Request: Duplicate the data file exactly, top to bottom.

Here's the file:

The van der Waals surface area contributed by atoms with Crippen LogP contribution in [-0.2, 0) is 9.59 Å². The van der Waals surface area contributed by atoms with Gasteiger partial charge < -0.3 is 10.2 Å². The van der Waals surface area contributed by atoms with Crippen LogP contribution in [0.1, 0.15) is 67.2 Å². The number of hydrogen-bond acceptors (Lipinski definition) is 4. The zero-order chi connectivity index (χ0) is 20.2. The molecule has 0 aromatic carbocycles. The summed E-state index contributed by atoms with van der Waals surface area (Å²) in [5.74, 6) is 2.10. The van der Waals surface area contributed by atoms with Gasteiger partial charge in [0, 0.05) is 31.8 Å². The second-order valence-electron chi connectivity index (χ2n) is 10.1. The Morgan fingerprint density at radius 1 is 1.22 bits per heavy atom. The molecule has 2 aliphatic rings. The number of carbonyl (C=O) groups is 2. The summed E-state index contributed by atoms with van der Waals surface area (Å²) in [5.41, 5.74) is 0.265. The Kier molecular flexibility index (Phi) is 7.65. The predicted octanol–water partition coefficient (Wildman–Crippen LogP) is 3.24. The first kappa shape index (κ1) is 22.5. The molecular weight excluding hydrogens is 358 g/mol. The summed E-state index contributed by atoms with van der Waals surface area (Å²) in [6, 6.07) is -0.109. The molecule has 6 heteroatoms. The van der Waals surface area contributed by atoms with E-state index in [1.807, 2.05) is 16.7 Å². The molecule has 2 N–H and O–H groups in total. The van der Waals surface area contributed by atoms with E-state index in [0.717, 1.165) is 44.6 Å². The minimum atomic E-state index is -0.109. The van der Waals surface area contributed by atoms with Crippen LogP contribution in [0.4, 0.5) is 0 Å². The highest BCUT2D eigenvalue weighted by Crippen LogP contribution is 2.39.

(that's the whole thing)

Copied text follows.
The van der Waals surface area contributed by atoms with Crippen LogP contribution in [-0.2, 0) is 9.59 Å². The van der Waals surface area contributed by atoms with Gasteiger partial charge < -0.3 is 10.2 Å². The van der Waals surface area contributed by atoms with Crippen LogP contribution in [0.1, 0.15) is 67.2 Å². The number of hydrogen-bond acceptors (Lipinski definition) is 4. The zero-order chi connectivity index (χ0) is 20.2. The molecule has 0 aromatic carbocycles. The summed E-state index contributed by atoms with van der Waals surface area (Å²) in [5.74, 6) is 2.10. The van der Waals surface area contributed by atoms with Gasteiger partial charge in [0, 0.05) is 31.8 Å². The second-order valence-electron chi connectivity index (χ2n) is 10.1. The Morgan fingerprint density at radius 1 is 1.22 bits per heavy atom. The molecule has 2 aliphatic rings. The number of carbonyl (C=O) groups is 2. The summed E-state index contributed by atoms with van der Waals surface area (Å²) in [5.41, 5.74) is 0.265. The Kier molecular flexibility index (Phi) is 7.65. The predicted octanol–water partition coefficient (Wildman–Crippen LogP) is 3.24. The first kappa shape index (κ1) is 22.5. The molecular weight excluding hydrogens is 358 g/mol. The summed E-state index contributed by atoms with van der Waals surface area (Å²) in [6, 6.07) is -0.109. The molecule has 6 heteroatoms. The van der Waals surface area contributed by atoms with E-state index in [1.807, 2.05) is 16.7 Å². The molecule has 2 N–H and O–H groups in total. The van der Waals surface area contributed by atoms with E-state index in [0.717, 1.165) is 44.6 Å². The minimum atomic E-state index is -0.109. The van der Waals surface area contributed by atoms with Crippen LogP contribution in [0.4, 0.5) is 0 Å². The highest BCUT2D eigenvalue weighted by Crippen LogP contribution is 2.39.